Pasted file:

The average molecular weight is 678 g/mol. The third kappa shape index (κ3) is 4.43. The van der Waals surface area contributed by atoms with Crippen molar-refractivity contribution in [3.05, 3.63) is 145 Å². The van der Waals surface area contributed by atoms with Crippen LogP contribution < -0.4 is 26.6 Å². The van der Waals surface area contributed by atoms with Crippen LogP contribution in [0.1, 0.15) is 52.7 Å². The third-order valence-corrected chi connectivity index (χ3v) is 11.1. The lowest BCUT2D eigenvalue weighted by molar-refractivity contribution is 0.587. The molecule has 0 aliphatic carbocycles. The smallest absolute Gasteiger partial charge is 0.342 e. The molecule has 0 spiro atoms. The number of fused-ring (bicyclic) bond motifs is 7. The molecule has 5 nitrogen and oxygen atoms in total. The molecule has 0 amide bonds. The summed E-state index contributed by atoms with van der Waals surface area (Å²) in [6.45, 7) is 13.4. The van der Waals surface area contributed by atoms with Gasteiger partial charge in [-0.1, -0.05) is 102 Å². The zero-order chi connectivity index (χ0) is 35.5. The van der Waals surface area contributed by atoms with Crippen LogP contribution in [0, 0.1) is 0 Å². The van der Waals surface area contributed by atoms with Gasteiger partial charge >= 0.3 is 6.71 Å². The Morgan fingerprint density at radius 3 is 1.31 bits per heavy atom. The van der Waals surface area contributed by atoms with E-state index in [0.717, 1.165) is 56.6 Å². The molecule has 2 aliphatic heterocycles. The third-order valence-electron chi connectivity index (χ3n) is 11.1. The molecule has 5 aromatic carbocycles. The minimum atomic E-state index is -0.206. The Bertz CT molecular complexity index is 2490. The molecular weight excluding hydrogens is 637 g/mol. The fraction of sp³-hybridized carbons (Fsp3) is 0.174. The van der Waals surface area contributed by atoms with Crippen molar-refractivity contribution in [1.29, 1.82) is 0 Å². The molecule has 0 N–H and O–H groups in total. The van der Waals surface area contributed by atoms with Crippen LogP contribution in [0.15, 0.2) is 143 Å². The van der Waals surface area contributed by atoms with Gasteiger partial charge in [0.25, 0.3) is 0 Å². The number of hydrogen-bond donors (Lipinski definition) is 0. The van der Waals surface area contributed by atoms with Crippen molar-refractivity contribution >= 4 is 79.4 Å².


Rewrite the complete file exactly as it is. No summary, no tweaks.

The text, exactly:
The average molecular weight is 678 g/mol. The third kappa shape index (κ3) is 4.43. The van der Waals surface area contributed by atoms with Crippen molar-refractivity contribution in [3.05, 3.63) is 145 Å². The van der Waals surface area contributed by atoms with Crippen LogP contribution < -0.4 is 26.6 Å². The van der Waals surface area contributed by atoms with Crippen LogP contribution in [0.1, 0.15) is 52.7 Å². The third-order valence-corrected chi connectivity index (χ3v) is 11.1. The lowest BCUT2D eigenvalue weighted by molar-refractivity contribution is 0.587. The molecule has 0 aliphatic carbocycles. The smallest absolute Gasteiger partial charge is 0.342 e. The molecule has 0 spiro atoms. The number of fused-ring (bicyclic) bond motifs is 7. The molecule has 5 nitrogen and oxygen atoms in total. The molecule has 0 amide bonds. The summed E-state index contributed by atoms with van der Waals surface area (Å²) in [6.45, 7) is 13.4. The van der Waals surface area contributed by atoms with Gasteiger partial charge in [-0.1, -0.05) is 102 Å². The zero-order chi connectivity index (χ0) is 35.5. The van der Waals surface area contributed by atoms with Crippen LogP contribution in [0, 0.1) is 0 Å². The van der Waals surface area contributed by atoms with Gasteiger partial charge >= 0.3 is 6.71 Å². The Morgan fingerprint density at radius 3 is 1.31 bits per heavy atom. The van der Waals surface area contributed by atoms with E-state index in [0.717, 1.165) is 56.6 Å². The molecule has 2 aliphatic heterocycles. The third-order valence-electron chi connectivity index (χ3n) is 11.1. The molecule has 5 aromatic carbocycles. The minimum atomic E-state index is -0.206. The Bertz CT molecular complexity index is 2490. The molecular weight excluding hydrogens is 637 g/mol. The fraction of sp³-hybridized carbons (Fsp3) is 0.174. The van der Waals surface area contributed by atoms with Crippen molar-refractivity contribution in [1.29, 1.82) is 0 Å². The molecule has 0 N–H and O–H groups in total. The van der Waals surface area contributed by atoms with Crippen LogP contribution in [0.15, 0.2) is 143 Å². The van der Waals surface area contributed by atoms with Gasteiger partial charge in [0.25, 0.3) is 0 Å². The number of hydrogen-bond donors (Lipinski definition) is 0. The van der Waals surface area contributed by atoms with Crippen molar-refractivity contribution >= 4 is 79.4 Å².